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Renewable Energy Directive: Interview with Prof. Michael Norton about its impact on the use of primary forest biomass

European lawmakers have reached an agreement on the Renewable Energy Directive. Though scientists have been adamant that current regulations are negatively impacting the climate, the final agreement does not ban the use of forest biomass for energy and still leaves ample room for Member States to keep supporting it. Communication Works talked with EASAC Environment Programme Director, Prof. Michael Norton, about the new regulations concerning the energetic use of primary forest biomass.

CW: Together with many scientists, EASAC has argued that primary forest biomass should be excluded from the EU's renewable energy targets.Are you disappointed?

Norton: Well, it’s been quite a political fire fight, from what I understand, between the Parliament’s position, the Council, and the basic science which has been repeatedly emphasized by 800 or more scientists and a sequence of analyses, including ours from EASAC.

The basic science is simple, though. If you cut down trees to burn them, you are making climate change faster and worse. That scientific reality must be seen against the background of the urgency of the climate crisis. We really must start reducing CO2 in the atmosphere urgently. By labelling forest biomass as renewable, EU policies have encouraged a big increase in its use. As a result, CO2 levels in the atmosphere are higher - which is totally counterproductive.

There is this promise that these emissions might be offset later by regrowth of trees. But that takes 20, 30, 50 or 100 years and is no good to us. It is now that we need to get the CO2 levels in the atmosphere down.

The Parliament accepted that reality and agreed that we should stop subsidising this perverse use of forests. But that hit a very solid wall in some Member States, including the country currently holding the EU Presidency, which has become rather unhealthily dependent on biomass to meet their renewable energy targets. So, the science supporting the European Parliament position conflicted with economic and political interests, which is probably why decision-makers ended up with this unfortunate compromise.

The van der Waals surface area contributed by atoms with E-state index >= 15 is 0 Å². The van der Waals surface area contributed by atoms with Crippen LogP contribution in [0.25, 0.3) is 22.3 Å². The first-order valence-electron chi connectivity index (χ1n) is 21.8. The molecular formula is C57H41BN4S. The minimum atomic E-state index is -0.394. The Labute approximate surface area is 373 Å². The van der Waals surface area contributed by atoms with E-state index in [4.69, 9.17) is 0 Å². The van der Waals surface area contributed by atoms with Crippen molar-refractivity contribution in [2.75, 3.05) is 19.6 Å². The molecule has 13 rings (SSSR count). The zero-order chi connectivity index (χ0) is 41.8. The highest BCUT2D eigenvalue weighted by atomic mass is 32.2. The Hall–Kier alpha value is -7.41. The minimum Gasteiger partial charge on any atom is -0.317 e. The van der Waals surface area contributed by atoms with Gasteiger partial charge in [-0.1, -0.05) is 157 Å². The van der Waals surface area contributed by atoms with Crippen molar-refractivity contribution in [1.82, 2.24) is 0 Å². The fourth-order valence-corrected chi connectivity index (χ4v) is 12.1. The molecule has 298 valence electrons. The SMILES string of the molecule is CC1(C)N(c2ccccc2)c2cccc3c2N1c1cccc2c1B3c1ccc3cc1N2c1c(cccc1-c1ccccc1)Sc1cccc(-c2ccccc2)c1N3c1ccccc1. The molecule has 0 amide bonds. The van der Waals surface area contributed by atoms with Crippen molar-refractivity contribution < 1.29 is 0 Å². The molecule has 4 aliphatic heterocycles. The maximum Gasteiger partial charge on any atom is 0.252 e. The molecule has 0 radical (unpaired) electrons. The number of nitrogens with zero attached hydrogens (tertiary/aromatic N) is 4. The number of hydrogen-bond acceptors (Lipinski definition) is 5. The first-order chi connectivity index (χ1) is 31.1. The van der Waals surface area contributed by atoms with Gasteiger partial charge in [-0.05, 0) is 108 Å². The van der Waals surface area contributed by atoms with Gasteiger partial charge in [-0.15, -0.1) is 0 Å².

There are good points to that compromise, but it is, as you say, rather disappointing on the fundamental question of whether current policy is helping slow down climate change.

CW: What are the good points?

Norton: There are two points which are good. The first one is a reinforcement of the cascade principle, which is basically just common sense.

You regard your forests as a valuable resource. They have lots of natural benefits such as biodiversity, tourism, nature of natural foods. But if you manage forests to produce goods for society or for companies, you should manage them in an efficient way. That means you should try to maximise the value to the economy and the environment of that given area of forest. That's called sustainable forestry management. It was well developed within Europe before we started perverting the market signals by adding big subsidies to bioenergy. In that cascade principle, using wood for timber construction where the carbon in the woods is kept out of the atmosphere for very long periods has the highest priority. It could be hundreds of years in the case of long-lived furniture or long-lived construction. After that you reuse and recycle it. Only when you've really got the most you can from the environment point of view and from the economy point of view, should you start using it for energy. Using wood for energy purposes is the lowest priority in the cascade, just one notch above throwing it away and getting nothing out of it.

So, the cascade principle is a very good principle, but it must be implemented in terms of market signals. Instead, Member States are unfortunately still giving perverse market signals by subsidising the least valuable use, i.e. bioenergy. But if the cascade principle were properly implemented by Member States, that reinforcement would be very valuable.